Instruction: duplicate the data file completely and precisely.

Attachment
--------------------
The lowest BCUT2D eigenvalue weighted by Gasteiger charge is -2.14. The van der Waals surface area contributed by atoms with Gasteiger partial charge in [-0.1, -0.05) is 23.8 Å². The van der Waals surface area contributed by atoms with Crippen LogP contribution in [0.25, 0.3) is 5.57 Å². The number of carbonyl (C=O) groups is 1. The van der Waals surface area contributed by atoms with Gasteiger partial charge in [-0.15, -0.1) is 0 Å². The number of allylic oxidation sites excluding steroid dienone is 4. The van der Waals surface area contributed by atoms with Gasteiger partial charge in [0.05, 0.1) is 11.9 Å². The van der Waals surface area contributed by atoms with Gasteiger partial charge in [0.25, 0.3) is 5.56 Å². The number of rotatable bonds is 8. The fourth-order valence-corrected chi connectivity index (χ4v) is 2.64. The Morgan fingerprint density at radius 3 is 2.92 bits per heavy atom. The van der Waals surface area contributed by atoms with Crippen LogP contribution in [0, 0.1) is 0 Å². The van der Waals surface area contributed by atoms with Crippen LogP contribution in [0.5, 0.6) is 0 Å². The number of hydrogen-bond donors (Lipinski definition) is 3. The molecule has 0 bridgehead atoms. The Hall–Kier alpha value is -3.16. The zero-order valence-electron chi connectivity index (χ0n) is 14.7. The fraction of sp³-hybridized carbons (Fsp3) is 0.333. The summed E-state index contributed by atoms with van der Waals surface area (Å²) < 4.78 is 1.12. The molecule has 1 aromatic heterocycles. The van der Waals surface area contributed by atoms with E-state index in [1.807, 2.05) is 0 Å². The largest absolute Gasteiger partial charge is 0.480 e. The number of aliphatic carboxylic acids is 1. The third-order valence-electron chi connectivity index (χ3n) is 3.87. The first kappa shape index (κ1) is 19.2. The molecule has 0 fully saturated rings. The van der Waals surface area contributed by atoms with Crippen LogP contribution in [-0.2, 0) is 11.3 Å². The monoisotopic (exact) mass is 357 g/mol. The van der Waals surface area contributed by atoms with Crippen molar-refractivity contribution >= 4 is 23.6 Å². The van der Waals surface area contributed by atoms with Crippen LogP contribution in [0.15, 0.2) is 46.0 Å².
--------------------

The lowest BCUT2D eigenvalue weighted by Gasteiger charge is -2.14. The van der Waals surface area contributed by atoms with Gasteiger partial charge in [-0.1, -0.05) is 23.8 Å². The van der Waals surface area contributed by atoms with Crippen LogP contribution in [0.25, 0.3) is 5.57 Å². The number of carbonyl (C=O) groups is 1. The van der Waals surface area contributed by atoms with Gasteiger partial charge in [-0.15, -0.1) is 0 Å². The number of allylic oxidation sites excluding steroid dienone is 4. The van der Waals surface area contributed by atoms with Gasteiger partial charge in [0.05, 0.1) is 11.9 Å². The van der Waals surface area contributed by atoms with Gasteiger partial charge in [0.25, 0.3) is 5.56 Å². The number of rotatable bonds is 8. The fourth-order valence-corrected chi connectivity index (χ4v) is 2.64. The Morgan fingerprint density at radius 3 is 2.92 bits per heavy atom. The van der Waals surface area contributed by atoms with Crippen LogP contribution in [0, 0.1) is 0 Å². The van der Waals surface area contributed by atoms with Crippen LogP contribution in [0.5, 0.6) is 0 Å². The number of hydrogen-bond donors (Lipinski definition) is 3. The molecule has 0 bridgehead atoms. The Hall–Kier alpha value is -3.16. The zero-order valence-electron chi connectivity index (χ0n) is 14.7. The fraction of sp³-hybridized carbons (Fsp3) is 0.333. The summed E-state index contributed by atoms with van der Waals surface area (Å²) < 4.78 is 1.12. The molecule has 1 aromatic heterocycles. The van der Waals surface area contributed by atoms with E-state index in [1.807, 2.05) is 0 Å². The largest absolute Gasteiger partial charge is 0.480 e. The number of aliphatic carboxylic acids is 1. The third-order valence-electron chi connectivity index (χ3n) is 3.87. The first kappa shape index (κ1) is 19.2. The molecule has 0 fully saturated rings. The van der Waals surface area contributed by atoms with Crippen LogP contribution in [-0.2, 0) is 11.3 Å². The monoisotopic (exact) mass is 357 g/mol. The van der Waals surface area contributed by atoms with Crippen molar-refractivity contribution >= 4 is 23.6 Å². The van der Waals surface area contributed by atoms with Crippen LogP contribution in [0.15, 0.2) is 46.0 Å².